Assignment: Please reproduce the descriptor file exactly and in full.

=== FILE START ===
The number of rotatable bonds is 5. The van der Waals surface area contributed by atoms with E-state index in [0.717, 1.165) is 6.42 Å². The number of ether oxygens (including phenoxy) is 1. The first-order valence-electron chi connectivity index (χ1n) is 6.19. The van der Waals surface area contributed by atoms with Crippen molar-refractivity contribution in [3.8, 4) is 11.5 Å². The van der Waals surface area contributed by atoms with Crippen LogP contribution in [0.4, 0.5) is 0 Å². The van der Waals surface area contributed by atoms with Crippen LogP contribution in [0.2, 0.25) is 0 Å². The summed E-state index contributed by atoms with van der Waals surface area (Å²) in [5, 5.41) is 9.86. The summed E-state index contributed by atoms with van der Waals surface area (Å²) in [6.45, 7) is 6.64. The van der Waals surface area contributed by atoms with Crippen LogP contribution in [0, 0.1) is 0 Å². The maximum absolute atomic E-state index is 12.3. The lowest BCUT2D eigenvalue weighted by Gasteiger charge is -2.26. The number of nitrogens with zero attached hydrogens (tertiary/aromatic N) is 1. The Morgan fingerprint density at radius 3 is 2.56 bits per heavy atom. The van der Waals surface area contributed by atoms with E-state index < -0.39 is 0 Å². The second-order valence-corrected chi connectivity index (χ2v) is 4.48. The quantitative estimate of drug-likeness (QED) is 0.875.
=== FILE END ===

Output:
The number of rotatable bonds is 5. The van der Waals surface area contributed by atoms with E-state index in [0.717, 1.165) is 6.42 Å². The number of ether oxygens (including phenoxy) is 1. The first-order valence-electron chi connectivity index (χ1n) is 6.19. The van der Waals surface area contributed by atoms with Crippen molar-refractivity contribution in [3.8, 4) is 11.5 Å². The van der Waals surface area contributed by atoms with Crippen LogP contribution in [0.4, 0.5) is 0 Å². The van der Waals surface area contributed by atoms with Crippen LogP contribution in [0.2, 0.25) is 0 Å². The summed E-state index contributed by atoms with van der Waals surface area (Å²) in [5, 5.41) is 9.86. The summed E-state index contributed by atoms with van der Waals surface area (Å²) in [6.45, 7) is 6.64. The van der Waals surface area contributed by atoms with Crippen LogP contribution in [0, 0.1) is 0 Å². The maximum absolute atomic E-state index is 12.3. The lowest BCUT2D eigenvalue weighted by Gasteiger charge is -2.26. The number of nitrogens with zero attached hydrogens (tertiary/aromatic N) is 1. The Morgan fingerprint density at radius 3 is 2.56 bits per heavy atom. The van der Waals surface area contributed by atoms with E-state index < -0.39 is 0 Å². The second-order valence-corrected chi connectivity index (χ2v) is 4.48. The quantitative estimate of drug-likeness (QED) is 0.875.